Libraries: why they’re good for children
Visiting a public library with your child is a great way to encourage a love of books and reading.
You can borrow great children’s books for free from your local library. Libraries often have audio books, dual-language books, ebooks and magazines too. This means you can have plenty of books and things for your child to read – and it won’t cost you anything.
Your child will have fun choosing books from the library. Library staff can recommend books for you and your child to enjoy too.
Libraries also offer story times, activities and school holiday programs for children.
What you need to visit the library
You just need to find out where your local library is! Phone your local council or look at its website.
If you live in a regional, rural or remote part of Australia, you can check whether your council offers a mobile or remote library lending service.
If you have access to more than one local library, you could ask around to find out which library has a good selection of children’s books. Some libraries might be more child friendly than others.
When you join a library, the library staff will tell you how many books your child can borrow and when you have to return them.
How to make the most of library activities and visits
- Talk to your child about the library before you go. For example, ‘It’s a place where we can choose some books to borrow for a while. We take the books back when we’ve finished so someone else can read them. Libraries are quiet places. We can’t run around or shout’.
- Practise using quiet ‘library voices’ at home.
- At the library, go to the children’s section and encourage your child to browse the books. Give your child quiet time to look through the books.
- Notice what books your child is interested in, and talk about the books that your child looks at. For example, ‘That looks like an interesting book – what do you think it might be about?’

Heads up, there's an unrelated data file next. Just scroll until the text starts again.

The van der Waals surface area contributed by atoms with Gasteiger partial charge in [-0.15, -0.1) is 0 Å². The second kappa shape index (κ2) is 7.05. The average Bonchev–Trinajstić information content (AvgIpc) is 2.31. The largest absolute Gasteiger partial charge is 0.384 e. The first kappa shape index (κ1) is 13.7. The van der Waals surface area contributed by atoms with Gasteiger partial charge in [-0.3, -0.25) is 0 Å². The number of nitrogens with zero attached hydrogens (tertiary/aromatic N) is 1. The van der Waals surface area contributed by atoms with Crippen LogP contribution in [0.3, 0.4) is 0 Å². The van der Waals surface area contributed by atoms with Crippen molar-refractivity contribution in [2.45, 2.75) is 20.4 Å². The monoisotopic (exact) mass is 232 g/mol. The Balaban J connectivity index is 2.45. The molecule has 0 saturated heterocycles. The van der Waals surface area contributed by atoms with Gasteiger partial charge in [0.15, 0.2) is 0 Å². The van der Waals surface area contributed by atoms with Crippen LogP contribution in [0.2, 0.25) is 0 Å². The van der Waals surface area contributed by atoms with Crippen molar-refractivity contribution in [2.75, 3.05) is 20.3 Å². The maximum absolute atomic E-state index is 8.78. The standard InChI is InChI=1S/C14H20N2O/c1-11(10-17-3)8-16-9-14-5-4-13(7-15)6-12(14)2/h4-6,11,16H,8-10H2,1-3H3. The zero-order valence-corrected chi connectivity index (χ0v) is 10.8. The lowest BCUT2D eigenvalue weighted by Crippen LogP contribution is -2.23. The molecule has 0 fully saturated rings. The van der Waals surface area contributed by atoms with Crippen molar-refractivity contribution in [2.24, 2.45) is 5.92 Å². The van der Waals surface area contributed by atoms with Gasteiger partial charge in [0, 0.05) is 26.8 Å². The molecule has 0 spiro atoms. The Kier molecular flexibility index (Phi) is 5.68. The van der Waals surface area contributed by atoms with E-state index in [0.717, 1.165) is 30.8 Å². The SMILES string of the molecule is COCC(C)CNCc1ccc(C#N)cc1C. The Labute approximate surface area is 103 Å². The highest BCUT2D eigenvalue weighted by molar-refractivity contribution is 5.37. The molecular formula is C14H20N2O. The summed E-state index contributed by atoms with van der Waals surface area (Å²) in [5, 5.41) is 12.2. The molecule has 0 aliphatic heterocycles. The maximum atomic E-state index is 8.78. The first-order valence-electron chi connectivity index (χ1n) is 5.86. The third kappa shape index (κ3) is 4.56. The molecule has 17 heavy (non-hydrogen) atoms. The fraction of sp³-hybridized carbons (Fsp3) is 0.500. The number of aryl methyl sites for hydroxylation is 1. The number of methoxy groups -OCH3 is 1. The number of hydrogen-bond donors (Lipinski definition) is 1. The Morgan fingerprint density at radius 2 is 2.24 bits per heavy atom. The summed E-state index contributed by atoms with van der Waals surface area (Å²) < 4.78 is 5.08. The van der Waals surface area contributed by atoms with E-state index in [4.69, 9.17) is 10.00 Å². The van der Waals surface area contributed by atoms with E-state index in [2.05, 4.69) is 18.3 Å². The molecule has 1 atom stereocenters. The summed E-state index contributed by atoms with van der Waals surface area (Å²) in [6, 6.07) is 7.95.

- Sit with your child and read books together. Decide together which ones to borrow and which ones you’ll put back on the shelf.
Trying different books is all part of learning. It doesn’t matter if some of the books your child chooses turn out to be too hard to read or aren’t as interesting as your child thought they would be. You can just return them and get something else next time.
Adapting library activities for children of different ages or children with diverse abilities
Most libraries run story times where a staff member or volunteer chooses a book and reads to a group of younger children. A little bit of noise and talk is usually OK at story time, so these sessions can be good for younger children.
Older children might enjoy looking for books in their areas of interest – for example, puppies, ballet or volcanoes. You could show your child how to use the catalogue to search for a topic area or a favourite author.
All children learn and develop through play. Our articles on play and autistic children and play and children with disability are great starting points for adapting this activity guide for children with diverse abilities. You might also like to explore our activity guides for children with diverse abilities.